Increasingly, attorneys and clients are entering into fee arrangements tailored to align their interests and aimed at sharing risk and success. These may include hourly fee agreements with a minimum and a maximum charge, or a lower contingency rate, with the client paying something towards the law firm's fees. Some fee arrangements include success fees, which is in effect a bonus if the representation achieves the client's goals. Clients negotiating a sale of their company to another, for instance, will likely be unhappy paying their lawyers a large fee if the sale falls through, but quite comfortable with sharing the wealth if it succeeds. The law firm may accept a lower hourly rate or an agreed upon flat fee if it has a potential upside upon success.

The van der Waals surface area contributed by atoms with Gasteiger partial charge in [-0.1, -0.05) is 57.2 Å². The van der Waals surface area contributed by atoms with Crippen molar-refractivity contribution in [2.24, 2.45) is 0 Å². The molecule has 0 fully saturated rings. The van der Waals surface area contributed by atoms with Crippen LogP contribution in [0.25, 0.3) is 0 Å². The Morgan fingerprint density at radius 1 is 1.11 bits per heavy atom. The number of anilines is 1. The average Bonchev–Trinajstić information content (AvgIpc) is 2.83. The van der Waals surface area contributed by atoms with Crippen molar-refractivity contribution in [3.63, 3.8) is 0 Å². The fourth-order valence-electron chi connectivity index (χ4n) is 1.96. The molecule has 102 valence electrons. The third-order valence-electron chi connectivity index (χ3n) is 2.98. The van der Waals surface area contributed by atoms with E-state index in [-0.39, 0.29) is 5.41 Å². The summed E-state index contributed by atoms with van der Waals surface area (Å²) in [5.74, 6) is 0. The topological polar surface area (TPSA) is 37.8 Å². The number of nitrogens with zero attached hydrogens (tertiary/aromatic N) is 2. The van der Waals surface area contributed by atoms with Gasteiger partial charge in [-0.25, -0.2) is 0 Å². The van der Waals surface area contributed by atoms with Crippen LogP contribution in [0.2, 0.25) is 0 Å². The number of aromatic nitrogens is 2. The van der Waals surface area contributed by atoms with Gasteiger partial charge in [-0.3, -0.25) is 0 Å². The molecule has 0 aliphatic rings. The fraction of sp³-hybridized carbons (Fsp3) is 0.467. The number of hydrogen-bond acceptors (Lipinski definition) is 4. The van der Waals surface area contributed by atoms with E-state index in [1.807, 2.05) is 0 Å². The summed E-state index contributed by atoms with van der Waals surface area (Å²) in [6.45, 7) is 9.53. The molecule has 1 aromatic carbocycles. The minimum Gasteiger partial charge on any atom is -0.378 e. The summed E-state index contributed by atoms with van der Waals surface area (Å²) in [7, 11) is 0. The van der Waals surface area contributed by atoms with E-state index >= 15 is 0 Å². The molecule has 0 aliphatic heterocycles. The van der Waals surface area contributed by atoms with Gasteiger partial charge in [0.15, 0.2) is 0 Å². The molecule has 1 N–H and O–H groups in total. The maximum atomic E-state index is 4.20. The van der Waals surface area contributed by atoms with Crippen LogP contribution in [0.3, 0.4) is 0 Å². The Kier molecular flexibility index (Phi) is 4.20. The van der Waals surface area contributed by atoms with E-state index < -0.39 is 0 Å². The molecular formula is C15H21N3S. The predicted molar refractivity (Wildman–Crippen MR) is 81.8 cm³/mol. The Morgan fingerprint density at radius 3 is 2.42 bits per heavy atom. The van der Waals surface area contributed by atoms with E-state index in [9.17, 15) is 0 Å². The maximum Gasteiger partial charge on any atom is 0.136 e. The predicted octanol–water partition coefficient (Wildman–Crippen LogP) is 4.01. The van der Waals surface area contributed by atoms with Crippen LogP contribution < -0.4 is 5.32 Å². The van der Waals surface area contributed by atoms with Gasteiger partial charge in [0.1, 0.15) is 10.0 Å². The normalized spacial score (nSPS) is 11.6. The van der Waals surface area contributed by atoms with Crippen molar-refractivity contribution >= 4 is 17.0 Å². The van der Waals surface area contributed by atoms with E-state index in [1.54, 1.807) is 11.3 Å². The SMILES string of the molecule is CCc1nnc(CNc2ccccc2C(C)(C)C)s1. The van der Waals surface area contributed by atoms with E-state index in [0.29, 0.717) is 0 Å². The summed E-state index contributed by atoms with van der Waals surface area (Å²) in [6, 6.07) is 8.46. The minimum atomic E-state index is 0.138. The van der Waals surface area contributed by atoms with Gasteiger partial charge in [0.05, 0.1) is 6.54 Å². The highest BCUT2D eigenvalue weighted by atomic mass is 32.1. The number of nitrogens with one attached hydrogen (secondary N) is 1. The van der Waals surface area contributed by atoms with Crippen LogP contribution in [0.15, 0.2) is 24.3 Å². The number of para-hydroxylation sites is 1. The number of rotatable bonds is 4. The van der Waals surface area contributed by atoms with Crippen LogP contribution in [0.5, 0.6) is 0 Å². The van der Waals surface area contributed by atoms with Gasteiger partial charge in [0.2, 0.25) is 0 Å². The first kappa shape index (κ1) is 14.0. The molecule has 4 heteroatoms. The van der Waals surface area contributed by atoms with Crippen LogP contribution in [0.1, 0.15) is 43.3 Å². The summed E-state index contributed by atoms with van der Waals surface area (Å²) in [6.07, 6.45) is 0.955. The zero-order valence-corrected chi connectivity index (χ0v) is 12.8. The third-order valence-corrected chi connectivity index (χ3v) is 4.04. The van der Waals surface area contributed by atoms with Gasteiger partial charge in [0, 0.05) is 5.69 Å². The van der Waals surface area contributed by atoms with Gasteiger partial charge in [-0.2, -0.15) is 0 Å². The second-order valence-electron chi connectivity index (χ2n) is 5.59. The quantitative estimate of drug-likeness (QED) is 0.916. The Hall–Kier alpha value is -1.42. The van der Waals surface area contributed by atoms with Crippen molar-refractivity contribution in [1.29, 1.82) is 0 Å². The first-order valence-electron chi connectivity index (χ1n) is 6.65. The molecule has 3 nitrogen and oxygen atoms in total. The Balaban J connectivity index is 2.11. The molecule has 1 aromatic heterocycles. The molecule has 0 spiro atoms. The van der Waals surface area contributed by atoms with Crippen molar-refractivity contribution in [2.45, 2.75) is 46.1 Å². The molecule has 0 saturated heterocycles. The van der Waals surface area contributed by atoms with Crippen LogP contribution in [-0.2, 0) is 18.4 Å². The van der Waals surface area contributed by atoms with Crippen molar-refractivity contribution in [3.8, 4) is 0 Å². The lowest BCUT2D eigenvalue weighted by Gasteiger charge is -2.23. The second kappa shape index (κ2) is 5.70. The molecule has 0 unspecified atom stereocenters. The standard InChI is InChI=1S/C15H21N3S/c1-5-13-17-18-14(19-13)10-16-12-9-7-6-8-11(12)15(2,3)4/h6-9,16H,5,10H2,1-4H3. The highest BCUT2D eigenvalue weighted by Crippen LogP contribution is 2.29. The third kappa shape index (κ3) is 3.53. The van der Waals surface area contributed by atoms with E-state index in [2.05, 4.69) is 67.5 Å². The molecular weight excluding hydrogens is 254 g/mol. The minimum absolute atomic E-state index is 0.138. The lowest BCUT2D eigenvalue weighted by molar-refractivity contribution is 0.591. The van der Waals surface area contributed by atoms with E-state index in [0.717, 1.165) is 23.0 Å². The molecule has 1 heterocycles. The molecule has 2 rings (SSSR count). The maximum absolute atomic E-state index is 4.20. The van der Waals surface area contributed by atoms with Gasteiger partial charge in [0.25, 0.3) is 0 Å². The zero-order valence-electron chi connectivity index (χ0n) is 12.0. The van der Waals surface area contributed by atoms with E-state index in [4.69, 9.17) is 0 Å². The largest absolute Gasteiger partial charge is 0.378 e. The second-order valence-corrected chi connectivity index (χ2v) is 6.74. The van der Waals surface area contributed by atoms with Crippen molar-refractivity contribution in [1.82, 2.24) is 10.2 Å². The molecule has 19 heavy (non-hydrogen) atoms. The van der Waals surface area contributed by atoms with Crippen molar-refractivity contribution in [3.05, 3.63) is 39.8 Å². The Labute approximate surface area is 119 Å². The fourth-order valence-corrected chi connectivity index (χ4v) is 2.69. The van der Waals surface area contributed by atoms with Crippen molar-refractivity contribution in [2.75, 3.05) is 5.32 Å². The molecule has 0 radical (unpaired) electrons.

The good news is that attorneys and clients are becoming much more creative and flexible in determining fee arrangements that encourage lawyers and firms to be efficient and that marry their interests. This can make it more difficult for law firms that need to be more efficient than in the past, especially for younger attorneys. As firms strive for efficiency, they are hiring fewer lawyers, some even "off-shoring" legal and paralegal work to companies overseas. Since the recession began, the number of legal jobs has dropped by 50,000 and the number of prospective lawyers taking the LSATs has declined by a quarter. But that's a topic for another blog post.